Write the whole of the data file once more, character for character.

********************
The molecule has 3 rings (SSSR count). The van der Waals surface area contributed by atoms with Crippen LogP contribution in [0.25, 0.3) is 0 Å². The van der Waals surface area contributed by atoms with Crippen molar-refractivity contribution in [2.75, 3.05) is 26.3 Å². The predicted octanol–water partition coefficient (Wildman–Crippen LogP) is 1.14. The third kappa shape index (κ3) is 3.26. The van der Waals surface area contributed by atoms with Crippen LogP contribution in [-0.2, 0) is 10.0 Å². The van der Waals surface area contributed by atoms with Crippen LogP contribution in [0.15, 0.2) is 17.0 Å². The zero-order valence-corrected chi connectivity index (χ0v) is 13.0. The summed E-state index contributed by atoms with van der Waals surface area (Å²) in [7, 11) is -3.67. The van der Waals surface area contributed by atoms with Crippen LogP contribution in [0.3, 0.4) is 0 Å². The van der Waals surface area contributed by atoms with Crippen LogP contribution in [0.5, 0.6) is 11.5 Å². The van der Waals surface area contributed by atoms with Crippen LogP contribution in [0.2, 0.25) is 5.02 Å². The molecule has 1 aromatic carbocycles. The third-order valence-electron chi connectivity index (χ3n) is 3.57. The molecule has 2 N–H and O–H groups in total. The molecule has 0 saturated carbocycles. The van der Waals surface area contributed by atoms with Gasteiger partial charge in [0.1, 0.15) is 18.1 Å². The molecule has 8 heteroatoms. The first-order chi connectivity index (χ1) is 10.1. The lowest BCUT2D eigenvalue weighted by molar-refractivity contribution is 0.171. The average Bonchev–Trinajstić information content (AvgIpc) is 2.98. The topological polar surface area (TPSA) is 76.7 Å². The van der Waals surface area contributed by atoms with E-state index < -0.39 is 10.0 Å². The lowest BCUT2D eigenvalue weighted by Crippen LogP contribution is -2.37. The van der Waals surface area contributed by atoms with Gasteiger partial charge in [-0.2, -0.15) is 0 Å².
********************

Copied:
The molecule has 3 rings (SSSR count). The van der Waals surface area contributed by atoms with Crippen LogP contribution in [0.25, 0.3) is 0 Å². The van der Waals surface area contributed by atoms with Crippen molar-refractivity contribution in [2.75, 3.05) is 26.3 Å². The predicted octanol–water partition coefficient (Wildman–Crippen LogP) is 1.14. The third kappa shape index (κ3) is 3.26. The van der Waals surface area contributed by atoms with Crippen LogP contribution in [-0.2, 0) is 10.0 Å². The van der Waals surface area contributed by atoms with Crippen LogP contribution in [0.15, 0.2) is 17.0 Å². The zero-order valence-corrected chi connectivity index (χ0v) is 13.0. The summed E-state index contributed by atoms with van der Waals surface area (Å²) in [7, 11) is -3.67. The van der Waals surface area contributed by atoms with Crippen LogP contribution in [0.3, 0.4) is 0 Å². The van der Waals surface area contributed by atoms with Crippen LogP contribution in [0.5, 0.6) is 11.5 Å². The van der Waals surface area contributed by atoms with Crippen LogP contribution in [0.2, 0.25) is 5.02 Å². The molecule has 1 aromatic carbocycles. The third-order valence-electron chi connectivity index (χ3n) is 3.57. The molecule has 2 N–H and O–H groups in total. The molecule has 0 saturated carbocycles. The van der Waals surface area contributed by atoms with Gasteiger partial charge in [0.1, 0.15) is 18.1 Å². The molecule has 8 heteroatoms. The first-order chi connectivity index (χ1) is 10.1. The lowest BCUT2D eigenvalue weighted by molar-refractivity contribution is 0.171. The average Bonchev–Trinajstić information content (AvgIpc) is 2.98. The topological polar surface area (TPSA) is 76.7 Å². The van der Waals surface area contributed by atoms with E-state index < -0.39 is 10.0 Å². The lowest BCUT2D eigenvalue weighted by Crippen LogP contribution is -2.37. The van der Waals surface area contributed by atoms with Gasteiger partial charge in [-0.2, -0.15) is 0 Å².